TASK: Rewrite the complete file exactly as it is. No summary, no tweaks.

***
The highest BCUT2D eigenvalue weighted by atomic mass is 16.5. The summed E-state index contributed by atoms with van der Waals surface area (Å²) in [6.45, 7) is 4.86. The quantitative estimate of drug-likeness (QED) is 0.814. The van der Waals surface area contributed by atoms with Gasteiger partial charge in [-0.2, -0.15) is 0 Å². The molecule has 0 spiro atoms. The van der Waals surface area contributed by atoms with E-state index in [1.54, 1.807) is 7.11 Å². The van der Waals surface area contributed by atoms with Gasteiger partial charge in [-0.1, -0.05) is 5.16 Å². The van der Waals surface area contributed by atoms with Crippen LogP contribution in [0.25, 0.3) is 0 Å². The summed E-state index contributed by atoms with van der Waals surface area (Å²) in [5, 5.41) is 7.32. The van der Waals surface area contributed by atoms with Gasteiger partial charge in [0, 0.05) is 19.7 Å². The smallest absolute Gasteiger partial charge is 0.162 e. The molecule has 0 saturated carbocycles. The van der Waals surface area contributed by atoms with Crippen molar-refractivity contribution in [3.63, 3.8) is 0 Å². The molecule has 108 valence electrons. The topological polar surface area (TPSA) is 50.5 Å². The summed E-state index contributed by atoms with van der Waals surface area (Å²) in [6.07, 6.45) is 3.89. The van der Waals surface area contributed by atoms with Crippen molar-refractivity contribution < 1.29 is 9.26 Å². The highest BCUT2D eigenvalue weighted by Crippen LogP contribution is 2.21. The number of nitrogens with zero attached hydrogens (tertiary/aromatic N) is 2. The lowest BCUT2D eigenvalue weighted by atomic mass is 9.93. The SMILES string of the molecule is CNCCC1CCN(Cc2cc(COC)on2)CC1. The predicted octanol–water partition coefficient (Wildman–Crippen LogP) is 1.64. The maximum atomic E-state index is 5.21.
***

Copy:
The highest BCUT2D eigenvalue weighted by atomic mass is 16.5. The summed E-state index contributed by atoms with van der Waals surface area (Å²) in [6.45, 7) is 4.86. The quantitative estimate of drug-likeness (QED) is 0.814. The van der Waals surface area contributed by atoms with Gasteiger partial charge in [-0.2, -0.15) is 0 Å². The molecule has 0 spiro atoms. The van der Waals surface area contributed by atoms with E-state index in [1.54, 1.807) is 7.11 Å². The van der Waals surface area contributed by atoms with Gasteiger partial charge in [-0.1, -0.05) is 5.16 Å². The van der Waals surface area contributed by atoms with Crippen LogP contribution in [0.25, 0.3) is 0 Å². The summed E-state index contributed by atoms with van der Waals surface area (Å²) in [5, 5.41) is 7.32. The van der Waals surface area contributed by atoms with Gasteiger partial charge in [0, 0.05) is 19.7 Å². The smallest absolute Gasteiger partial charge is 0.162 e. The molecule has 0 saturated carbocycles. The van der Waals surface area contributed by atoms with Crippen molar-refractivity contribution in [3.63, 3.8) is 0 Å². The molecule has 108 valence electrons. The topological polar surface area (TPSA) is 50.5 Å². The summed E-state index contributed by atoms with van der Waals surface area (Å²) in [6.07, 6.45) is 3.89. The van der Waals surface area contributed by atoms with Crippen molar-refractivity contribution < 1.29 is 9.26 Å². The highest BCUT2D eigenvalue weighted by Crippen LogP contribution is 2.21. The number of nitrogens with zero attached hydrogens (tertiary/aromatic N) is 2. The lowest BCUT2D eigenvalue weighted by atomic mass is 9.93. The SMILES string of the molecule is CNCCC1CCN(Cc2cc(COC)on2)CC1. The predicted octanol–water partition coefficient (Wildman–Crippen LogP) is 1.64. The maximum atomic E-state index is 5.21.